Mitsuko Kai stifles a sigh as she watches her visitor, Yuko Saito, cross out one candidate after another.
“What about this one?” asks Kai.
“No, not my type,” replies Saito (not her real name) after a quick glance.
“Why not? I met him, and he was tall and attractive. Why don’t you just meet him once?” Kai suggests hopefully.
“I don’t know. . . . I’ll put him down as a maybe.”
For 14 years, 55-year-old Kai has been a nakodo (matchmaker) for the Zenkoku Nakodo Rengokai (National Matchmaking Association), and has succeeded in helping more than 300 couples to tie the knot.
The association operates in almost the same way as a traditional omiai (formal meeting with a view to arranging marriage), in which a relative, family friend or a senior work colleague usually plays the role of a nakodo and conveys the proposals to both parties.
Through the 1,000 nakodo like Kai that it employs, the association aims to give spouse-seekers the personalized services that aren’t available at computerized matchmaking agencies — as well as the vast choice offered by a large database of clients.
The Zenkoku Nakodo Rengokai sets up individual appointments between singles and the nakodo. It’s quite typical for singles like Saito to visit Kai’s home on weekends to shortlist prospective partners from the list of candidates that she’s prepared for them. Thereafter, Kai organizes the omiai meetings and, if things go well, continues to be a counselor to the couple throughout their courtship.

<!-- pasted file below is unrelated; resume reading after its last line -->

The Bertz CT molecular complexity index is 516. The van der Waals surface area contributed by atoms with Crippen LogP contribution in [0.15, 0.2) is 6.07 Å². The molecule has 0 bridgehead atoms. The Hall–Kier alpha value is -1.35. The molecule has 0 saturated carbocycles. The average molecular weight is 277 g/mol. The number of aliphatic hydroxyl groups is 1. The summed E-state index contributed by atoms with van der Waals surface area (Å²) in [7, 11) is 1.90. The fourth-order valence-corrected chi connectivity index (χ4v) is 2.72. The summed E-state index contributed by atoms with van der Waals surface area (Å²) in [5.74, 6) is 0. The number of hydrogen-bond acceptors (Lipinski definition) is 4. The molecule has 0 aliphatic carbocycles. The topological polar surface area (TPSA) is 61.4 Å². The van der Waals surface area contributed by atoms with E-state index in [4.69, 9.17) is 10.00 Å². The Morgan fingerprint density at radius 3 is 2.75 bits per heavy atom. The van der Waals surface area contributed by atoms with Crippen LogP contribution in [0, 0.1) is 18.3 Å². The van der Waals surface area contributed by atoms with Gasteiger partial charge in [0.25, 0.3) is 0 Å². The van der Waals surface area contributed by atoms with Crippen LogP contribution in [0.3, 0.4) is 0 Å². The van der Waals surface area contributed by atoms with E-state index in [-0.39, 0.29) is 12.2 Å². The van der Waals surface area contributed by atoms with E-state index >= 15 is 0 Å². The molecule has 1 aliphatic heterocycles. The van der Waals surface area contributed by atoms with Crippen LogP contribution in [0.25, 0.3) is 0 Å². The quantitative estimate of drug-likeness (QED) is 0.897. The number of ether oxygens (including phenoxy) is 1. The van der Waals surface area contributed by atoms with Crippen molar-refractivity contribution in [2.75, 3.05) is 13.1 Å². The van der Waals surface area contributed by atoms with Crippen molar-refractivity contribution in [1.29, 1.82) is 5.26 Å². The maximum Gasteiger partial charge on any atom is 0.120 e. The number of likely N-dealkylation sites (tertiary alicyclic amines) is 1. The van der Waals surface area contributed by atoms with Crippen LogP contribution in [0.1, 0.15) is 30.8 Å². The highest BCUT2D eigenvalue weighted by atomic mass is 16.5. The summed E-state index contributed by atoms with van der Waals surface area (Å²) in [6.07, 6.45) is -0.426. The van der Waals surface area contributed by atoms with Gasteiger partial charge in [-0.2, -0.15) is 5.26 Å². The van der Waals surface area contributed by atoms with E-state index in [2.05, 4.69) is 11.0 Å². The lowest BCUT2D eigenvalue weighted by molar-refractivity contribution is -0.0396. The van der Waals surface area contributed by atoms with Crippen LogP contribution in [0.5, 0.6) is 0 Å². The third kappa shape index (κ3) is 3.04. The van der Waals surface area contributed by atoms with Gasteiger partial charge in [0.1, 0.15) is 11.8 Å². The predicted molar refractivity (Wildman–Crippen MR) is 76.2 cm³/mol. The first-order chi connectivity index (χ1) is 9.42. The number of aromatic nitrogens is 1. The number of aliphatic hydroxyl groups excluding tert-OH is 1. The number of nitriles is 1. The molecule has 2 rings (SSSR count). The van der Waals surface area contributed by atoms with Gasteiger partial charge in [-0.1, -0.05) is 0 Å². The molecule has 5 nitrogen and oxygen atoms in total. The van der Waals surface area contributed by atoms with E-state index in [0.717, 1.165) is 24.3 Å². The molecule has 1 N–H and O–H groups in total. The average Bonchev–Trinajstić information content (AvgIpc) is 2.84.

This particular session between Kai and Saito goes on for an hour. After looking through five or six books full of photographs and resumes of prospective partners, Saito finally shortlists a few that she is willing to meet.
“OK, why don’t you leave next Saturday open so you can meet some of them?” suggests Kai.
“I can’t. I have plans,” says Saito.
“What about Sunday then?”
“I’m busy then, too.”
Kai leans forward and starts a lecture that she’s had to run through many times before.
“Don’t you want to get married? The years go by very fast, and you’ll be old before you know it. If your mother is not going to nag you anymore, I will do so in place of her.”
According to Kai, the problems she’s having with Saito occur with most of her clients. This is because it is almost always the parents who first come to see Kai; their children follow reluctantly.
“Nearly 90 percent of my clients had to be convinced by their parents to come,” says Kai. “The singles themselves are not very keen on getting married. It is the parents who beg their children to get married.”
Once the parents have persuaded their children to visit this omiai association, Kai meets with them and finds out what kind of man or woman they’re looking for. At first, she says, they all insist they aren’t in search of the ideal person. But once they start enumerating their requirements and conditions for marriage, she says, their lists become endless.
“A 155-cm-tall female high-school graduate will typically search for and choose a man who is over 170 cm, good-looking and with a college degree and a high salary,” says Kai.